Taylor Swift Gets Apple Music to Pay Musicians


In one letter capable of reaching and influencing millions of music fans, Taylor Swift has gotten Apple Music to change its approach on artist compensation.

Initially, Apple Music’s plan was to offer customers a free, three-month trial to test out the service. During this time, musicians, composers, producers, et al, would not be paid. This caused a big uproar from various figures in the music business, including multiple independent record labels.

After Swift published the letter on Sunday (read it in full below) to publicly question Apple’s approach with Apple Music, the tech giant caved and decided to shake some money out of its pockets. This was made known through a series of tweets issued on Sunday evening by Eddy Cue, Apple’s Senior Vice President of Internet Software and Services.

Of course, it’s still too soon to know what this compensation will look like, but it appears as if Swift has single-handedly influenced one of the world’s biggest companies to shift its strategy. That said, Swift’s record label, Big Machine, recently stated that the hit-maker’s monster 1989 album would not be available on Apple Music. Perhaps it can be speculated then that Apple’s about-face here is being done to secure better business opportunities with Swift?

While Swift should and needs to be applauded for taking on a cause she could’ve afforded not to, it is still sickening to think how comfortable Apple was about holding back royalties from those who can’t afford to have royalties held back. It took the top pop star in the top 1% to get Apple to pay the rest of the 99%. Many artists will likely forgive once payments come in, but they likely won’t ever forget.

As promised, here is Swift’s full letter:

I write this to explain why I’ll be holding back my album, 1989, from the new streaming service, Apple Music. I feel this deserves an explanation because Apple has been and will continue to be one of my best partners in selling music and creating ways for me to connect with my fans. I respect the company and the truly ingenious minds that have created a legacy based on innovation and pushing the right boundaries.

I’m sure you are aware that Apple Music will be offering a free 3 month trial to anyone who signs up for the service. I’m not sure you know that Apple Music will not be paying writers, producers, or artists for those three months. I find it to be shocking, disappointing, and completely unlike this historically progressive and generous company.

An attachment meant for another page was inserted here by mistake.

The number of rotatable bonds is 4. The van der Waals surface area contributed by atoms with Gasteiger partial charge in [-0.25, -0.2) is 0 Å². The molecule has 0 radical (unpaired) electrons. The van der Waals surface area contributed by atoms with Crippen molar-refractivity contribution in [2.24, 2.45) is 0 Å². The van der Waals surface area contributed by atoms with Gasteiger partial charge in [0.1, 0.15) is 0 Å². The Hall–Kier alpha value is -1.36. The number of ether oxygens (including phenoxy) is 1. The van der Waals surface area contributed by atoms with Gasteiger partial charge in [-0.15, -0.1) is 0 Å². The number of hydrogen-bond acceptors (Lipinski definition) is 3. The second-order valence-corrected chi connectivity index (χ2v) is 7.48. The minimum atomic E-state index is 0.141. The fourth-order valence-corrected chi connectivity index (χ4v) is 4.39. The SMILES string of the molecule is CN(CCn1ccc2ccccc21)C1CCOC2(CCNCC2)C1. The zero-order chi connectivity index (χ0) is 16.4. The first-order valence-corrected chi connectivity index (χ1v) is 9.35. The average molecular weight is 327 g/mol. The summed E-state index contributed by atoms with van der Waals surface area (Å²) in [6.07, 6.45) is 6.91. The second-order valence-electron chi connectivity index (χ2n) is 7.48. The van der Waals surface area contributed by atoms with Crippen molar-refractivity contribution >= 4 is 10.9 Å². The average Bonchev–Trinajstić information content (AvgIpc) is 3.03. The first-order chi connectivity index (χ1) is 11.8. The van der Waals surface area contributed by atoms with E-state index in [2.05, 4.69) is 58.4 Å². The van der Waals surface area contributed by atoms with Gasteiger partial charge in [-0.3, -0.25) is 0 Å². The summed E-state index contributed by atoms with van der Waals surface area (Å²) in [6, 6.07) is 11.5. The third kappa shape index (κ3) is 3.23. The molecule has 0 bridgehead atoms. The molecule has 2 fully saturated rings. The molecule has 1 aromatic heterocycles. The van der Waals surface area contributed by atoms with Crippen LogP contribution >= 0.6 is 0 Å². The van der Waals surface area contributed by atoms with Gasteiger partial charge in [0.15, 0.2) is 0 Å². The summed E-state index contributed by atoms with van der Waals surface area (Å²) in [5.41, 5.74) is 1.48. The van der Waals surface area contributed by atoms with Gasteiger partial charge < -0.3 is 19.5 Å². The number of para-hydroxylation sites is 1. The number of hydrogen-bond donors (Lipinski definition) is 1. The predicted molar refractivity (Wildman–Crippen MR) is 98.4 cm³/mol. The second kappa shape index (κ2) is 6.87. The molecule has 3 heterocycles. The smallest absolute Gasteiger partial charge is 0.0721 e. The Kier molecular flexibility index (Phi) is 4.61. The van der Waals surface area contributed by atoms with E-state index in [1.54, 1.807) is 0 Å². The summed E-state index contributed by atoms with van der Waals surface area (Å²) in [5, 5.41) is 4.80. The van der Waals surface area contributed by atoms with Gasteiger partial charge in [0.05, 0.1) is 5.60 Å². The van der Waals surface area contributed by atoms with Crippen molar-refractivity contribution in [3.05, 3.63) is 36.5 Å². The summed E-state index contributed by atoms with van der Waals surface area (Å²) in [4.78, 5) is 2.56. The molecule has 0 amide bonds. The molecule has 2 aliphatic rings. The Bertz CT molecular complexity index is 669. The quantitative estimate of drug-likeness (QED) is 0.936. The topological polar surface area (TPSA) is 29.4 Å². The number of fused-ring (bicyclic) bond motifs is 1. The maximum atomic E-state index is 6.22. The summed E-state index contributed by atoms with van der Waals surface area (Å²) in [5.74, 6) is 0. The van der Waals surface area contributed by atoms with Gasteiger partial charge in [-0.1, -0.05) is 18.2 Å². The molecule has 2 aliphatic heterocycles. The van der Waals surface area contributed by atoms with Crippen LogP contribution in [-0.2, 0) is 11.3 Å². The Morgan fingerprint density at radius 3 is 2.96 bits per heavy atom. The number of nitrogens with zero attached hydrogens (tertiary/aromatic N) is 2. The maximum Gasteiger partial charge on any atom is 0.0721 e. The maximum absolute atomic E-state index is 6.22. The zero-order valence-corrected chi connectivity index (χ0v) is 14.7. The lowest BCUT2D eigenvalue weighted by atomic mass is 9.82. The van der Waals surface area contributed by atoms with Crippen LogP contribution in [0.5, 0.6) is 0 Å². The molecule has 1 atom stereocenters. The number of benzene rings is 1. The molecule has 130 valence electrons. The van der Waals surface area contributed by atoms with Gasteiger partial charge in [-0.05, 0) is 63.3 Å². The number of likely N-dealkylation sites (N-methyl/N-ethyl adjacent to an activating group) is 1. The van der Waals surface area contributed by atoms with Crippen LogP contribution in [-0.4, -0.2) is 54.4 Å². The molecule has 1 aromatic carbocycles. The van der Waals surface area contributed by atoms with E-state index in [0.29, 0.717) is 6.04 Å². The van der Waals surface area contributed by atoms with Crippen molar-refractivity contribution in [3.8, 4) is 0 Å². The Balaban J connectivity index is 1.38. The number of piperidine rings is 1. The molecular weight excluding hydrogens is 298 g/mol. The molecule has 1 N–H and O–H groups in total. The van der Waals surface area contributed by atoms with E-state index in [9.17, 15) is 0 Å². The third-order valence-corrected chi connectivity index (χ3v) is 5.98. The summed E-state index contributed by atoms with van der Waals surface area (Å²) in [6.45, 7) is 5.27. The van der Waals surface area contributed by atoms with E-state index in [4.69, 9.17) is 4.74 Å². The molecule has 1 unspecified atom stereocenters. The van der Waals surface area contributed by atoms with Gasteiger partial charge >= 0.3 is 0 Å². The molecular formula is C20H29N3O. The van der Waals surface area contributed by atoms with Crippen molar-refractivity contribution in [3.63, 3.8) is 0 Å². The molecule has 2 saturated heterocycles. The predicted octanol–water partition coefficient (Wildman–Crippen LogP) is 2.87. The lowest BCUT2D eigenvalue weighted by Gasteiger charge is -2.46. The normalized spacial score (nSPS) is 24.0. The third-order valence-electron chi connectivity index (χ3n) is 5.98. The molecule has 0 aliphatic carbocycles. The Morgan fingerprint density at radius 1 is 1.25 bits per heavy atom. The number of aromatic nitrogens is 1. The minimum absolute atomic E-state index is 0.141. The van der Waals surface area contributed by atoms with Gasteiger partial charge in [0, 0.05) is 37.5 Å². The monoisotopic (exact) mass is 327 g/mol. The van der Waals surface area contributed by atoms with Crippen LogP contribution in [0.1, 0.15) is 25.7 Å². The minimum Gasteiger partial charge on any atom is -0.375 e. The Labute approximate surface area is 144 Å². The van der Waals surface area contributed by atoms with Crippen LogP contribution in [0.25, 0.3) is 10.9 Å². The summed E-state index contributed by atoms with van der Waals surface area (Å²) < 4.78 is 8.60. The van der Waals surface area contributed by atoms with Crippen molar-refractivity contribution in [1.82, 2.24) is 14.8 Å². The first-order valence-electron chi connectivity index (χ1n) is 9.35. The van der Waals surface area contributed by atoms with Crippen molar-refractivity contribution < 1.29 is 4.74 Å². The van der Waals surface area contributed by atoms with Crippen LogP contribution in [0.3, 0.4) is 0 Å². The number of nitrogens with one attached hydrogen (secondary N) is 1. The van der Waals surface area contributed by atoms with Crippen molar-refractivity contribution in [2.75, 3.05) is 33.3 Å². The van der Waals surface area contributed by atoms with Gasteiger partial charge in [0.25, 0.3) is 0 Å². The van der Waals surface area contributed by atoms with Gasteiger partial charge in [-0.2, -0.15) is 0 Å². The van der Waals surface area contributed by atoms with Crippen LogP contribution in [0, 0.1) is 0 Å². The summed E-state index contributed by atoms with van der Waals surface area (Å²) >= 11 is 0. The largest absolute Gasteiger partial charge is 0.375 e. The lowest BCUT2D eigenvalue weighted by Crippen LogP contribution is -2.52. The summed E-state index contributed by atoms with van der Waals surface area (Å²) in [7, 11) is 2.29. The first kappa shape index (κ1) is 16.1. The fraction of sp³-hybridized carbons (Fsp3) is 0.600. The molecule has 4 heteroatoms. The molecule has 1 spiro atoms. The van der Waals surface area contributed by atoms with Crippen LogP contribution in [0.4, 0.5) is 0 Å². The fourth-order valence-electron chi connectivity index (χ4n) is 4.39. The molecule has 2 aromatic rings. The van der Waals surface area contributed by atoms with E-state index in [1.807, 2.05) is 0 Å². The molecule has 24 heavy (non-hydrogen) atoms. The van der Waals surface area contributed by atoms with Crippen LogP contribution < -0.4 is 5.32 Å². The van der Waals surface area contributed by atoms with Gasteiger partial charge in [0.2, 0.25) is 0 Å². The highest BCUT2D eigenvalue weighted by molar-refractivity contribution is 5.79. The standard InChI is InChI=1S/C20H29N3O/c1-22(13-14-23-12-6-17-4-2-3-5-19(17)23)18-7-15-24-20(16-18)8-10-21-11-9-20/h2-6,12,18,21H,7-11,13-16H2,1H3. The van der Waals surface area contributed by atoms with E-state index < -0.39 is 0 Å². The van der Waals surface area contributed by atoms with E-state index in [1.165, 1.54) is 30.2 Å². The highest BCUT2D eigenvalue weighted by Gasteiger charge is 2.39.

This is not about me. Thankfully I am on my fifth album and can support myself, my band, crew, and entire management team by playing live shows. This is about the new artist or band that has just released their first single and will not be paid for its success. This is about the young songwriter who just got his or her first cut and thought that the royalties from that would get them out of debt. This is about the producer who works tirelessly to innovate and create, just like the innovators and creators at Apple are pioneering in their field…but will not get paid for a quarter of a year’s worth of plays on his or her songs.

These are not the complaints of a spoiled, petulant child. These are the echoed sentiments of every artist, writer and producer in my social circles who are afraid to speak up publicly because we admire and respect Apple so much. We simply do not respect this particular call.

I realize that Apple is working towards a goal of paid streaming. I think that is beautiful progress. We know how astronomically successful Apple has been and we know that this incredible company has the money to pay artists, writers and producers for the 3 month trial period… even if it is free for the fans trying it out.

Three months is a long time to go unpaid, and it is unfair to ask anyone to work for nothing. I say this with love, reverence, and admiration for everything else Apple has done. I hope that soon I can join them in the progression towards a streaming model that seems fair to those who create this music. I think this could be the platform that gets it right.

But I say to Apple with all due respect, it’s not too late to change this policy and change the minds of those in the music industry who will be deeply and gravely affected by this. We don’t ask you for free iPhones. Please don’t ask us to provide you with our music for no compensation.

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